7th Grade Social Studies centers around an essential question: How has the United States both lived up to and fallen short of its founding ideals. As students are now studying the U.S. Constitution and Bill of Rights, they are beginning to learn ways that constitutional rights have been shaped and challenged over time. They are also learning about periods in our history when large groups of people were routinely denied their rights.
This year’s mock trial will – for the first time – focus on the denial of constitutional rights: to a fair trial and right to counsel (in the 5th and 6th Amendments). It was inspired by the work of Bryan Stevenson, whose book Just Mercy is a compelling account of the ways racial bias and flawed prosecutorial practices have impacted and continue to infect our justice system. The mock trial case won’t directly address his findings, but will afford an opportunity to discuss who in U.S. society tends to be disadvantaged in the legal system.
Each 7th grade student will take on the role of a lawyer or a witness, as they experience “Law School” from December 4 – 14th. I’ve heard from some parents who are willing to generously donate their time and talents to help coach these engaged and engaging future attorneys!!! If you know anyone who might want to join our efforts (which could just be one 2 and ½ hour session in the morning or afternoon), please contact me at email@example.com!
One skill emphasized in the 7th grade curriculum is the ability to see multiple perspectives on a topic. Preparing a legal case necessitates really understanding both sides of the dispute. Research shows that perspective-taking exercises enhance young people’s tolerance of political views different from their own. Other goals of this experience are to increase students’ awareness of the importance of law in a democratic society and to provide a hands-on experience in a real courtroom setting with real life judges. Here they will apply their knowledge of law, society, and themselves. They’ll gain confidence and poise in a true “stand and deliver” performance.
Remember that this year’s trial will be December 14, 4 – 6:30 at the King County Courthouse (516 Third Avenue). Here, you’ll even have the opportunity to serve on the jury if you like!
In Language Arts, we have begun to work toward completing the Greek Mythology unit, which concludes with a deity research project. Students have been researching all aspects of a deity they received by the luck of the draw, becoming experts on everything from the deity’s domain, primary symbols, important relationships, and major stories. This week, they used their knowledge to create faux-Facebook pages, a platform that is perfect for highlighting the dramatic leanings of the gods.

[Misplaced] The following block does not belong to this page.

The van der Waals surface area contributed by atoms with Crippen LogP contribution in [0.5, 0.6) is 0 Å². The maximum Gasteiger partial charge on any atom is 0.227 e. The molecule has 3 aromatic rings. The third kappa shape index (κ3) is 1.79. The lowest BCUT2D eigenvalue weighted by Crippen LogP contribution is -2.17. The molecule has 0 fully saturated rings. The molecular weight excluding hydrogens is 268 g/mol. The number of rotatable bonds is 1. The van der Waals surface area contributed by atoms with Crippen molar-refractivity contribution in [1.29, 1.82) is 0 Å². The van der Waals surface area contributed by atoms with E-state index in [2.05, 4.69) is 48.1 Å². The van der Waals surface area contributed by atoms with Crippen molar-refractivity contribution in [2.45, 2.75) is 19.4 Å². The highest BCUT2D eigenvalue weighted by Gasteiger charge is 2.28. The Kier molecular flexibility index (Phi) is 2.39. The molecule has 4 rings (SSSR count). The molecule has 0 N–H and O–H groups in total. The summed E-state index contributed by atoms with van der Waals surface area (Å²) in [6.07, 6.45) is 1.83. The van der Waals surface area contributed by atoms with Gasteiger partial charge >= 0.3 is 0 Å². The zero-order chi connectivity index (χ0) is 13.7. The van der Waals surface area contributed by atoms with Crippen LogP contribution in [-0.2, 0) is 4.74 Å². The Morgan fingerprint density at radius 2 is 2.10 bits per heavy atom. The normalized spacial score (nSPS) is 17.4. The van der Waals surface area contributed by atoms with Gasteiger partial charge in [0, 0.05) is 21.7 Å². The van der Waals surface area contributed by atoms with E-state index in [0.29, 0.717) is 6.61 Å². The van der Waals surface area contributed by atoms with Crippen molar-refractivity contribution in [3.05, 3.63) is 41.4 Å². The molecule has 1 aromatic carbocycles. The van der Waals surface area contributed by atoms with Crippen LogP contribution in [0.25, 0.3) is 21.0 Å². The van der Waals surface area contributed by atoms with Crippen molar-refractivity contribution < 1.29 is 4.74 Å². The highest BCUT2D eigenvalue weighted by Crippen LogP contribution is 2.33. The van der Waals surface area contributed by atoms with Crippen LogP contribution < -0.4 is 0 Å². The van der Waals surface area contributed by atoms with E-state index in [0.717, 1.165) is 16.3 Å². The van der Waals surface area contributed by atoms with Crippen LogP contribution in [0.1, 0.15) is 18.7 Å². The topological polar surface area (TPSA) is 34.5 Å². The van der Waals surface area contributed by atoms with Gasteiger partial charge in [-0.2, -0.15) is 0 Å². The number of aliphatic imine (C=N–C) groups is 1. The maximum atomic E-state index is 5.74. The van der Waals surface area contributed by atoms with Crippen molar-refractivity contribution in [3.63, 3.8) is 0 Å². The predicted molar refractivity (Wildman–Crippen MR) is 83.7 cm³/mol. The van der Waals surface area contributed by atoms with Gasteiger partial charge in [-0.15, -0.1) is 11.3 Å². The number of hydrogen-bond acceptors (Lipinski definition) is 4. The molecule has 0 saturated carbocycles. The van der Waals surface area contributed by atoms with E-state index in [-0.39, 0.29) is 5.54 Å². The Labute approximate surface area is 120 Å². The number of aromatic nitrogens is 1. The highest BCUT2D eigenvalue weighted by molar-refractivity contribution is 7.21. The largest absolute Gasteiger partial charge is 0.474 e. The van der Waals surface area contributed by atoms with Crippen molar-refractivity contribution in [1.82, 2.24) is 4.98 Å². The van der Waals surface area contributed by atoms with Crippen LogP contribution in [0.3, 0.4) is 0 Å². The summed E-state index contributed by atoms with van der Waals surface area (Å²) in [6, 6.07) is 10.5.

Draft of Sylvia’s Aphrodite Profile Page
Draft of Lauren’s Hades News Feed
In addition to this task, students will create presentations for the class that utilizes slides and a creative writing or artistic endeavor displaying the depth of the research they compiled. Not only will the above information be shared, but students will also provide details on their deities’ Roman equivalent and a counterpart from another culture.
While students began this work with me, the unit will come to fruition with my substitute, Alison Behnke, who will cover for me while I am in Honduras completing a poetry fellowship.
Alison Behnke is extremely excited to be at Seattle Girls School for the month of November. She loves middle schoolers and has been curious about S.G.S. ever since her son bumped into the school goat on the play structure at Flo Ware park. Alison was born and raised in Seattle. She attended college in Vermont and then hightailed it back to the west coast. She taught at Mercer International Middle School on Beacon Hill for 6 years. When her second son was born, she stepped out of the classroom and spent a couple years writing news stories for young adults. Last year she started substitute teaching in independent schools. Alison’s only complaint is that she isn’t starting her month-long stint at S.G. S. until after Halloween. It’s one of her favorite holidays. Alison once dressed up as a Dick’s milkshake for Halloween. Her partner was a side of french fries. This year her sons, 5-year-old Weston and 3-year-old Calder, wanted to be hawks and requested that their parents be the prey. Alison obeyed and dressed up as a bunny.
We had a great time going to Camp Seymour. Here are some pictures of our 7th grade community bonding and challenging themselves! And here’s a link to ALL the pictures taken from the adults on the trip.